Instead, in Common Pleas Judge Rosemary B. Beauregard's courtroom in Georgetown, Miller represented himself during his day in court -- and lost. A 12-member jury convicted him on the original speeding ticket of 70 miles an hour, so he wound up with an $80 fine, Hutchison said.

In a telephone interview Thursday, Miller said he refused a lesser charge because he wasn't guilty, no matter what the jury decided. "If you're not speeding, there's no need saying something you didn't do," he said.

Although eight months elapsed between the ticket and the trial, both the Attorney General's Office and Miller say there wasn't an effort on either side to delay the case until after the election. Hutchison said he didn't realize who Miller was until the arraignment in August.

State Prosecutor Steven P. Wood said the speeding charge took as long as it did because of a backlog in Sussex County Common Pleas, which handles more than 20,000 cases a year.

"Cases that don't involve victims or significant property loss don't receive much attention. Speeding cases certainly fall into that," Wood said.

Miller considers the matter over. "I'm getting ready for a busy tax season," he said.

If Miller has moved on, Biener hasn't. A Wilmington attorney with the corporate law firm of Cozen O'Connor, he still is worrying his filing fee four months after he lost the primary.

Filing fees are set by the political parties and collected by the state election commissioner on their behalf. The fees are regarded generally as a means of discouraging frivolous or fraudulent candidacies. Under state law, the fee cannot be greater than 1 percent of the total salary for the term of office, although indigents are excused from paying it. In Biener's case, the congressional fee was set at $3,000.

Corporate lawyer, indigent or whatever, Biener didn't think filing fees were right. He considered them an unconstitutional barrier to ballot access and made a federal case out of it, suing Elections Commissioner Frank B. Calio in U.S. District Court to try to stop Calio from collecting the money.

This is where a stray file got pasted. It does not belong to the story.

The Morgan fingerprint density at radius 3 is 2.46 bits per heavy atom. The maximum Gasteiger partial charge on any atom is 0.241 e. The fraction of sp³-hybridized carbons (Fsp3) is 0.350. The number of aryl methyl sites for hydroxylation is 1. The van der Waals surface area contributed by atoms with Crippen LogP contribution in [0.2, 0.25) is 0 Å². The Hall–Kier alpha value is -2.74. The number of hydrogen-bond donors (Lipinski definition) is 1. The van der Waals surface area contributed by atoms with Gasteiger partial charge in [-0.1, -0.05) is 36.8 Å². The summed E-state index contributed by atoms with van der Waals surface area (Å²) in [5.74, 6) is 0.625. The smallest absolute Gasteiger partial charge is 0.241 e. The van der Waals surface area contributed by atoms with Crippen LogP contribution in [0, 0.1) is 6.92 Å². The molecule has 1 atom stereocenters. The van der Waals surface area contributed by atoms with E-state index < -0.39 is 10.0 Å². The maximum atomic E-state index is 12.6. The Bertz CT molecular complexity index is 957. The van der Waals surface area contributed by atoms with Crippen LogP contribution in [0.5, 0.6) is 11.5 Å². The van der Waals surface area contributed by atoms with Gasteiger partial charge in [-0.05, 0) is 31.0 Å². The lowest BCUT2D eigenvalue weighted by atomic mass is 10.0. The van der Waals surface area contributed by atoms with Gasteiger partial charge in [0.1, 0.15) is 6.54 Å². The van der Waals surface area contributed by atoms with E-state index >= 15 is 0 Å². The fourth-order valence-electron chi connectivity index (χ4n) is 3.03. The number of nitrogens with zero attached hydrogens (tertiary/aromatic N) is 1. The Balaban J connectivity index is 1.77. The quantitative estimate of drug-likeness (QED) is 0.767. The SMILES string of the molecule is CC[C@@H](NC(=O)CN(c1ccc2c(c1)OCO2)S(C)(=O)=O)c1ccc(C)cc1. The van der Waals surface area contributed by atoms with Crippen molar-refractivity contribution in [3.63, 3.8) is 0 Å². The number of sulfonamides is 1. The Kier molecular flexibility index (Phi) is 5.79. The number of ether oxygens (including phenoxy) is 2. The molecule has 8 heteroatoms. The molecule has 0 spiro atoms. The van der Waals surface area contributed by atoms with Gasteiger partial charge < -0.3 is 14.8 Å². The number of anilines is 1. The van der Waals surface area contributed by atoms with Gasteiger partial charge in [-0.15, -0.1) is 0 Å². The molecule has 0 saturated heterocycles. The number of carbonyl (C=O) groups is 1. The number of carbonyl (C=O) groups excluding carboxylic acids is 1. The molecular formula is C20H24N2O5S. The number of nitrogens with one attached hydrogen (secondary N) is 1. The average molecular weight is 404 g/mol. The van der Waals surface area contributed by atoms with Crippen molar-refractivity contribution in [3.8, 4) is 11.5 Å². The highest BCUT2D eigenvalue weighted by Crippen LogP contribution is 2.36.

After losing an early round in court in July, Biener paid his fee under protest. The case was not resolved finally until Jan. 21, when U.S. District Judge Gregory M. Sleet in a written order sided with Calio and threw it out.

"Requiring a fee of non-indigent candidates is a rational means of furthering the state's interests in regulating the size of the ballot and avoiding voter confusion leading to the clogging of the election machinery," Sleet wrote.

Biener decided not to go quietly. He fired off a press release. "Delaware's filing fees do indeed scare people away. They discourage participation by minorities and those of modest means," he wrote. "The Framers of our Constitution did not want wealth to be a factor in determining whom citizens could choose on Election Day."

Biener said he is considering whether or not to appeal. Calio would rather he didn't. "I'm glad it's been resolved, and I hope Mr. Biener can accept it, and we can move on," he said.

After all, it is January.